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How To Clean Concrete Stains

Stains on concrete driveways and walkways are a common problem. Whether it results from automotive fluid leaks, a planter left sitting in the same spot too long, paint splatter or a myriad of other common spills, most stains can be removed or at least mostly removed.

Just like cleaning carpets or fabrics, you should always test the cleaning technique in an inconspicuous place to make certain you will be satisfied with he results. Cleaning should be done when the the weather allows for fast drying. An important thing to note is that cleaning a spot will often lead to a clean spot that stands out just as much as the dirty spot did. When cleaning a spot, plan on cleaning the entire area to avoid a patchy look. Finally, always read and follow the directions on all chemical cleaners and equipment.

We recommend starting with a simple cleaning before advancing to more powerful cleaning techniques. Sometimes a little soap and water with a light scrub is all that is needed.

General, Light-Duty Concrete Cleaning

Use water and a non-metallic stiff bristle brush. Metal bristles can leave behind metal particles which can rust and stain. Scrub in a circular motion to lift out a stain and flush the area with water. If this doesn't remove the stain, try dish soap and water. If dish soap does not work, try powder laundry detergent or scrubbing cleansers like Bon Ami or Comet. Remember, the waste water along with the soap and any other chemicals may damage nearby lawns and gardens. If the water flows out to a gutter, it may not flow to a waste treatment facility as your home's waste water does, there may be laws governing what you can wash into the street. Your local fish and wildlife may be affected by what you wash into the street, and fines can be stiff.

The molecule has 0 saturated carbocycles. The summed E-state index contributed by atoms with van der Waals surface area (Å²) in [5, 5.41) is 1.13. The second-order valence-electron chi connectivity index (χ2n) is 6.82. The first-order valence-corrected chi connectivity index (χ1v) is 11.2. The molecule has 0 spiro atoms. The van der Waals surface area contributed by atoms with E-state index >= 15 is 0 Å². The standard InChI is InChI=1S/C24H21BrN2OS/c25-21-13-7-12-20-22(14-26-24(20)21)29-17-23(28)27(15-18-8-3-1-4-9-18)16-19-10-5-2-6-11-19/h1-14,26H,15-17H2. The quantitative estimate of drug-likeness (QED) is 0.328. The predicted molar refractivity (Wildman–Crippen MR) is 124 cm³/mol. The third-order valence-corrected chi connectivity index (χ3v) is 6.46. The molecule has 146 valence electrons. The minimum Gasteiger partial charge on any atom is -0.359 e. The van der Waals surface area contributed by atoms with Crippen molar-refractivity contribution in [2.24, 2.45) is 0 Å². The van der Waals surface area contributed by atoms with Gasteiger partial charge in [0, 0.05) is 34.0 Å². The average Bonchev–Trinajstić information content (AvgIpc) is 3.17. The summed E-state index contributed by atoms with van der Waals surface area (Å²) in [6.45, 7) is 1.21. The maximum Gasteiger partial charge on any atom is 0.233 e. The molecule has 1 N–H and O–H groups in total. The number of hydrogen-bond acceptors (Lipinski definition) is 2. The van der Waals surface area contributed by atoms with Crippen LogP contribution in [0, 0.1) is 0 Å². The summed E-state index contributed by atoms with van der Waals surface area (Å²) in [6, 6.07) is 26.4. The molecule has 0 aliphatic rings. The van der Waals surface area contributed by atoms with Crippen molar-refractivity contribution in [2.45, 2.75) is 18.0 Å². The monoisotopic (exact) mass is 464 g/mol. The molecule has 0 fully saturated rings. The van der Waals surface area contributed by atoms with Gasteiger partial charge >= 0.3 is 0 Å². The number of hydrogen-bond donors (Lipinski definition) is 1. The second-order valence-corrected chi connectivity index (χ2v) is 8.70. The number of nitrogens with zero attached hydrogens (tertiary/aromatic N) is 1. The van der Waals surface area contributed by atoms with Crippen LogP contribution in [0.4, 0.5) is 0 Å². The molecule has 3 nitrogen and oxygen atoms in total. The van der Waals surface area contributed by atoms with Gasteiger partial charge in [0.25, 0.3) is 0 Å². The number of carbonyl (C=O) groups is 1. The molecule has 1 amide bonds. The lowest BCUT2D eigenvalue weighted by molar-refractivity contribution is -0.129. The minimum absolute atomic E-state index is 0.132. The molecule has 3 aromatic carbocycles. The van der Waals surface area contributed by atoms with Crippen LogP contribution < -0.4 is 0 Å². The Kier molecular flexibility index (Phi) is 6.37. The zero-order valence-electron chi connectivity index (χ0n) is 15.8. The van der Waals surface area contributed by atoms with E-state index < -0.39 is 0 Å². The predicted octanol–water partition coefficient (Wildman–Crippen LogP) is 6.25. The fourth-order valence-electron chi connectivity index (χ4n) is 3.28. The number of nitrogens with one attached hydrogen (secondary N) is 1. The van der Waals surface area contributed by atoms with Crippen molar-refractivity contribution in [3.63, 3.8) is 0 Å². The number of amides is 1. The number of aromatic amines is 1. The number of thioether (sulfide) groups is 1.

If scrubbing is not adequate, then a low pressure wash is the next step up. Pressure washers can help to pry away difficult stains. Pressure washers must be used which caution. Pressure washers can injure people and animals, can damage wood and pry off loose concrete. Test a pressure washer on an inconspicuous location first. Read more about pressure washers.

Finally, the use of light duty chemical cleaners may be called for. Some of these chemicals may be added to a pressure washer to enhance the cleaning action. Note that some of these chemicals may require you to collect the residue and dispose of them in a manner similar to other household chemicals.

Difficult, Deeply Penetrated Stains

Stains such as soaked in oil, tire marks and ground in dirt may require more aggressive techniques. Chemical degreasers soak in and loosen tough stains. Note that many of these chemicals require that the residue be collected and properly disposed of. Another tough cleaner is muriatic acid and water mix. This acid mixture is tough on stains but it can also weaken the surface of concrete. Muriatic acid requires special handling and may require special ventilation considerations. Use of muriatic acid and other strong chemical cleaners may be best left to professionals.

In extreme cases, sand-blasting or shot-blasting may be required, followed by a top coat resurfacing. These techniques should be left to a professional.



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